Welcome to Capsule—your weekly dose of health-care news, where we give you a recap of this week’s highs and lows for key players in the health-care industry. You can expect us every Friday morning as a bookend for your week.
Amazon is 39-states-strong in its effort to launch its national online pharmacy, PillPack. Given that Amazon is moving to Crystal City, Va. (where Bloomberg Law’s office is located) I’m slowly accepting their eventual takeover of my entire life. Amazon isn’t the biggest player in the health-care market yet, though, so let’s take a look at what the other big shots are up to.
Here’s who ended the week on a high note:
- The chairman of the FDA’s advisory committee for opioid approvals is demanding the agency stop approving the painkillers until it steps up its regulatory game to ensure the drugs wouldn’t be a public nuisance.
- Meanwhile, Congressional pressure against opioid manufacturers is mounting. The House Oversight Committee asked Purdue Pharma for documents related to the Sackler family’s role in OxyContin’s marketing and consequential popularity. Raymond Sackler is credited with inventing pharmaceutical marketing as we know it today and his family still owns a controlling share of the company.
- Luckily one of the most popular and effective treatments used to fight the U.S. opioid epidemic is about to get much cheaper, Ari Altstedter reports for Bloomberg News. After a two-year legal battle, Dr. Reddy’s Laboratories has won the right to sell a cheaper version of Suboxone Film, the best-selling opioid addiction drug in the U.S.
Ukrainian Device Profits
- Ukraine recently moved to deregulate its medical device market, our international correspondent Sergei Blagov reports. A new decree will cancel the price ceiling applicable to medical devices originally instituted in 2008.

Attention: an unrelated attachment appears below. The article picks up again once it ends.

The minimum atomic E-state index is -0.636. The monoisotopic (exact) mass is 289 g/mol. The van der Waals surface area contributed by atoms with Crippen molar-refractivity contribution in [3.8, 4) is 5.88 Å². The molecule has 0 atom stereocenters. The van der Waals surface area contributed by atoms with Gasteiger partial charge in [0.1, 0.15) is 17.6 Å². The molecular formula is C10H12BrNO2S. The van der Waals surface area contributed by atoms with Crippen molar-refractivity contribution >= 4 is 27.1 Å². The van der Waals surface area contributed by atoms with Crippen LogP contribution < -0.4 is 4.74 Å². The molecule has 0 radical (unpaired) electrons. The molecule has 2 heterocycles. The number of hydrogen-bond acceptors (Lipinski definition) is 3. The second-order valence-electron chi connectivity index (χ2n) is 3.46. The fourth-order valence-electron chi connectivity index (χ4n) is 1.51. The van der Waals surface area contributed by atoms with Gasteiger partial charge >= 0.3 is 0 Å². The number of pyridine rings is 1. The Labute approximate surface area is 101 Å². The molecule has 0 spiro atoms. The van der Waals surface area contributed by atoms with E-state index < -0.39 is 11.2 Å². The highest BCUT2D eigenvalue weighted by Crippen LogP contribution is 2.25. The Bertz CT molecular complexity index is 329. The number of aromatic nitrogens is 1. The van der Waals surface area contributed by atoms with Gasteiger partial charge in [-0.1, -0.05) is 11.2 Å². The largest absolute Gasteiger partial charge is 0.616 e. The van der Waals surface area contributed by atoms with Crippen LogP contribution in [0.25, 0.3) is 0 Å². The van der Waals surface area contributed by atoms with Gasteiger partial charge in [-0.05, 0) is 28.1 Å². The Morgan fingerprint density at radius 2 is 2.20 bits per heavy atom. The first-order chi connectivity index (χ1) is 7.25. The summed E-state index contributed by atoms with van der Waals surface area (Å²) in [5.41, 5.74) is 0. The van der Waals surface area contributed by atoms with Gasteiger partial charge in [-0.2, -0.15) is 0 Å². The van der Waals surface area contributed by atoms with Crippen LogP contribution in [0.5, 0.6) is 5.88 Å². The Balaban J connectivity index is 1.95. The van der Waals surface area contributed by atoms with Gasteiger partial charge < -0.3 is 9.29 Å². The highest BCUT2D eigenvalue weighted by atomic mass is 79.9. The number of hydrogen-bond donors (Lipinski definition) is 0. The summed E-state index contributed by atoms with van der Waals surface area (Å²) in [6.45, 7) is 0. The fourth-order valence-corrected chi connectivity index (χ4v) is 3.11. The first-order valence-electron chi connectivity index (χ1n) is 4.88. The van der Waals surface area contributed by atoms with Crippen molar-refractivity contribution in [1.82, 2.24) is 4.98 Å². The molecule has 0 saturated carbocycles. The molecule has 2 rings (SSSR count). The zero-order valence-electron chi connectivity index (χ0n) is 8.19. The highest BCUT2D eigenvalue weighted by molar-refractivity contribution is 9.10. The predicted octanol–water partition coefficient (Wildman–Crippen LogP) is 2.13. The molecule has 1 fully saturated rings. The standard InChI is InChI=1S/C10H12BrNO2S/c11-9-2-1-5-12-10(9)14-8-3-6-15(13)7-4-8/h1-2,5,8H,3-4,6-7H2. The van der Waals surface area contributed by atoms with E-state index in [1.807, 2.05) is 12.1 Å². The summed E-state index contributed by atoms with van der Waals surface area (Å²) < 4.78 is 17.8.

- As a result, retail prices of medical devices will no longer be regulated by the Ukrainian government. The measure is aimed at “removing excessive government interference” in device-market developments and will “optimize” price setting procedures, according to the government’s statement.
- The move runs counter to the U.S.'s health care environment, which is seeing a large push to get the government more involved in regulating health-care costs.
- For the roughly 15 percent of new moms who suffer from postpartum depression, a new drug might offer some relief. Sage Therapeutics got FDA approval this week for Zulresso, which is the first drug approved to treat the condition.
- Postpartum depression is “a major depressive episode that occurs following childbirth,” the FDA says, and “is a serious condition that, when severe, can be life-threatening.”
- There are major caveats to the drug that stand in the way of its effectiveness though: moms needs to check into a medical facility to get it through an IV, which can take 60 hours. It’s also expensive, with a price tag of $34,000 for a round of treatment.
It was a bleak week for others. Here’s whose Thursday closed on a downswing: